We’re hearing a lot these days about “Common Core” or “CCSS,” California’s new Common Core State Standards. Teachers are training and shifting practice to include deeper, more complex learning activities that engage students and incorporate technology. But how do teachers infuse this in-depth knowledge and still focus on foundation skills at the elementary level?
One innovative program, being field-tested at Dunbar Elementary School, is called the “Grade Level Proficiency Project” or GLPP. It is the brainstorm of educators Marian Rasmussen and Terry Roberts, in conjunction with Dunbar Elementary School, Gary Nelson and private supporters of early literacy programs. It is designed to improve student performance in language arts and math, and is aligned to the district’s Strategic Plan goal that all children will be reading at grade level by the third grade.
GLPP is an innovative mix of technology, curriculum, assessment practices and professional development. But to students in our second-/third-grade, multi-age team at Dunbar, it’s fun and engaging learning. Students use iPads and research-based online learning programs three to five times a week, for 30 to 60 minutes, to master basic skills and complex concepts in language arts and math. The students work their way through interactive lessons targeted to each student’s learning level. This is done through a blend of assessments, placement procedures and data used by the teachers and consultants in regular planning meetings. Teachers’ initial responses are positive and hopeful as students tune into learning and performance rises. Students report that the learning is fun.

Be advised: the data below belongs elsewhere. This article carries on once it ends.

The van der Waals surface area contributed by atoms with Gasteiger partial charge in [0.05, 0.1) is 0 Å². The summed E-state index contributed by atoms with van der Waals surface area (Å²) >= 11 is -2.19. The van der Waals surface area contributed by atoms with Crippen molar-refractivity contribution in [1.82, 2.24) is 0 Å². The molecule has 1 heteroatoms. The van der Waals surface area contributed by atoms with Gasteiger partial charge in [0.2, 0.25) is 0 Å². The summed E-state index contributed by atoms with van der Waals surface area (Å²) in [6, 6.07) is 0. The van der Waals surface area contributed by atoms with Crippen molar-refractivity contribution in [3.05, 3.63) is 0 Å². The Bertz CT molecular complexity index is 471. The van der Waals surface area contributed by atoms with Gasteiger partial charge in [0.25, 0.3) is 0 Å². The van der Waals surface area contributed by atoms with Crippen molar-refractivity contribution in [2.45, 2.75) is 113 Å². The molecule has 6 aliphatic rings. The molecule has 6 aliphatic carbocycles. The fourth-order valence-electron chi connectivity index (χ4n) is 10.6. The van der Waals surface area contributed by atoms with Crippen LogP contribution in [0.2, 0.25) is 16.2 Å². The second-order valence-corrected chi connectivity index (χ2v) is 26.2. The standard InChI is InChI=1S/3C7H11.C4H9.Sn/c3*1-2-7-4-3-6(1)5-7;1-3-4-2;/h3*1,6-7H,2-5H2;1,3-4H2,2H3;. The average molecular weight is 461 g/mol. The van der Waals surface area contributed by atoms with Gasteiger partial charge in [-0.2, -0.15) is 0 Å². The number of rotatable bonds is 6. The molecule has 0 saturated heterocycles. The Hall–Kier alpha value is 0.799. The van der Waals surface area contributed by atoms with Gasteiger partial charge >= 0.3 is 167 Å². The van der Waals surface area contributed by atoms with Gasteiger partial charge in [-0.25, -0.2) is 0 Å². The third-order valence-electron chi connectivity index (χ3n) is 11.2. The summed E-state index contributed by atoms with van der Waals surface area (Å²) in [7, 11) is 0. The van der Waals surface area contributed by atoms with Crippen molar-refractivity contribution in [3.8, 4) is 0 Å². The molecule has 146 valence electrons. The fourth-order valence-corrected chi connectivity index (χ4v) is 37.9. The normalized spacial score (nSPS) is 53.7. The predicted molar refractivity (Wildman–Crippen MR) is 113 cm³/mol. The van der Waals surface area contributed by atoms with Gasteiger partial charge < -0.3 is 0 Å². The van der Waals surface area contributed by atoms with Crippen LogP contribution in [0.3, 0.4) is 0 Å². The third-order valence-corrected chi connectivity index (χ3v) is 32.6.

Dunbar and GLPP are hosting an open house the week of May 5. Dunbar is also hosting its annual open house from 5 to 7 p.m. on Wednesday, May 14. The public is invited to come meet the educators and see how the GLPP program works.
Students are taking their first computer-based state assessment this year. Some students in the Sonoma Valley Unified School District have already started or completed the state’s “Smarter Balanced Assessment Consortium” or “SBAC” test. It is important to infuse technology into daily teaching and learning to prepare students for the future. That is a requirement in today’s educational world.
National standards and California’s state standards require students to demonstrate a degree of media literacy as part of the literacy standards. Whether we agree or not, students will be required to demonstrate their ability to perform academic tasks using technology tools. Students in the GLPP project are getting a head start in their classrooms.
It is an exciting time in education. Educators can’t do it alone; we hope to see more partnerships like GLPP as we continue to inspire our students through innovation in education.
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Melanie Blake is the principal of Dunbar Elementary School.